On Monday April 7th 2014, the Standing Senate Committee on Human Rights held a meeting to discuss the Freedom of Expression in Vietnam.

Hoi Trinh, a Vietnam-Australian lawyer and also the Executive Director of VOICE, started the discussion by telling us a story about a Vietnamese teacher, Din Dang Din. Din was sentenced to serve six years in prison in Vietnam in 2012 for spreading propaganda against the state, which states in article 88 in Vietnam’s criminal law. What propaganda did he spread? Hate speech? Perhaps he was uttering terroristic threats? No, his crime was writing about democracy and freedom.

After his closed trial, which lasted for a mere 45 minutes, Din was sentenced to six years in prison. Besides his short trial, he had no read legal representation. The Association of Southeast Asian Nations (ASEAN), which Vietnam is apart of, could not offer help with his release.

However, Din was released on March 21, 2014 – less than three weeks ago. His condition was already on the decline before he was imprisoned and he increasingly grew worse because of a terminal illness he was battling. While he was in prison, he did not receive medical attention. When his family requested medical help for him, they were denied and harassed. Unfortunately, Din passed away on April 3 2014. After he passed away, one of his daughters quit school so she could help support the family,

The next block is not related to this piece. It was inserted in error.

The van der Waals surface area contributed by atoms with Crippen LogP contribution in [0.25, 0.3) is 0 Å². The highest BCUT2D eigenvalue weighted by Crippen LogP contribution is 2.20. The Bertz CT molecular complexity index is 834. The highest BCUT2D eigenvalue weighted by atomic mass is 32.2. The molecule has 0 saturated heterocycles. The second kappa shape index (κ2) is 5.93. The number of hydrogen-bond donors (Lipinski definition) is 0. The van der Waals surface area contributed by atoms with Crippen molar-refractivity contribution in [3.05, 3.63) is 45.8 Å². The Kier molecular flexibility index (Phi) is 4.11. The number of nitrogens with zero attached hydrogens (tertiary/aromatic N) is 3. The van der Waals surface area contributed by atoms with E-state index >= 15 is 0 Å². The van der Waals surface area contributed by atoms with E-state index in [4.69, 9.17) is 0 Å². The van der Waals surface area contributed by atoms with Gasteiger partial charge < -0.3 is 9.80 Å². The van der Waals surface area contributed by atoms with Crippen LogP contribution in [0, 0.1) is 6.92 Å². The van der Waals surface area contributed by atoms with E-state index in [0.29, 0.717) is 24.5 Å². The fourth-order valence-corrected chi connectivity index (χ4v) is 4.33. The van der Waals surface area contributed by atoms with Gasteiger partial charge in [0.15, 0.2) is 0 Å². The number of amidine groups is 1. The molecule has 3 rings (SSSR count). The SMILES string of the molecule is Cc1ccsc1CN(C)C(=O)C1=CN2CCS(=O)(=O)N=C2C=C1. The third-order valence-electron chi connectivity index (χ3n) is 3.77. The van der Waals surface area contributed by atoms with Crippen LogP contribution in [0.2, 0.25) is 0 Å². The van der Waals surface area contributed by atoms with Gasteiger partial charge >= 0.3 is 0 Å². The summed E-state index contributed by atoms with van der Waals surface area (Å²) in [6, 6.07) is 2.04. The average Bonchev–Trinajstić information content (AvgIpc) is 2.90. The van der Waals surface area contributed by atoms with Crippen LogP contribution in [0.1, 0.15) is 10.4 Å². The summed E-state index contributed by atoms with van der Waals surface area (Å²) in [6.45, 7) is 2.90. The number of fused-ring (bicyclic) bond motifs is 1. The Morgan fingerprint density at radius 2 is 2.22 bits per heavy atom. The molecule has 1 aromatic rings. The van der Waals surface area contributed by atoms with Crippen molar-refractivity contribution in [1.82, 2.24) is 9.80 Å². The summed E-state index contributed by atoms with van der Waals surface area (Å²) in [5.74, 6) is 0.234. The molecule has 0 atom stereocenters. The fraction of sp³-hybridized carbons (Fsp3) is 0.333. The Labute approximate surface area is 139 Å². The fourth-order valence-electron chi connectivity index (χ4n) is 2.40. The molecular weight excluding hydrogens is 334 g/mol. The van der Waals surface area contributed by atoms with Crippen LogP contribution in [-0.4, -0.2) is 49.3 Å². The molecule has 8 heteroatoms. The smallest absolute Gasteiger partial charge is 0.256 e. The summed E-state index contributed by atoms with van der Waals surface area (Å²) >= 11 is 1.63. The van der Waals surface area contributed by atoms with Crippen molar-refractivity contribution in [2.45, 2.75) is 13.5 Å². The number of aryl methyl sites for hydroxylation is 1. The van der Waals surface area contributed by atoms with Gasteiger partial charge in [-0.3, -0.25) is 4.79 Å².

This story was told to show that the civil society in Vietnam is rising and people, like Din, dare to speak up. Din was a father, a husband and a provider. He was imprisoned senselessly and lost precious away from his family for speaking his mind; a right that he was given, but within limitations.

Overall, the story of Din shows the changes in Vietnam. Rather, it shows the potential of change. It shows that people are willing to speak up for the good of themselves and the benefit of others. But on the otherhand, it shows the Vietnamese government’s unwillingness to change. Instead of listening to their citizens, the power that they possess and don’t want to give up supersedes the interests of their people. Din’s willingness to speak out and sacrifice his personal life for the sake of his political beliefs is commendable. People like him, the Vietnamese advocates and many others, should be praised. Unfortunately, Din’s story as well as others imprisoned will be censored to the Western world because of the laws and practices in place by the Vietnamese government. But, now that we know, we shouldn’t remain ignorant, but we should educate ourselves and take action, much like Din did.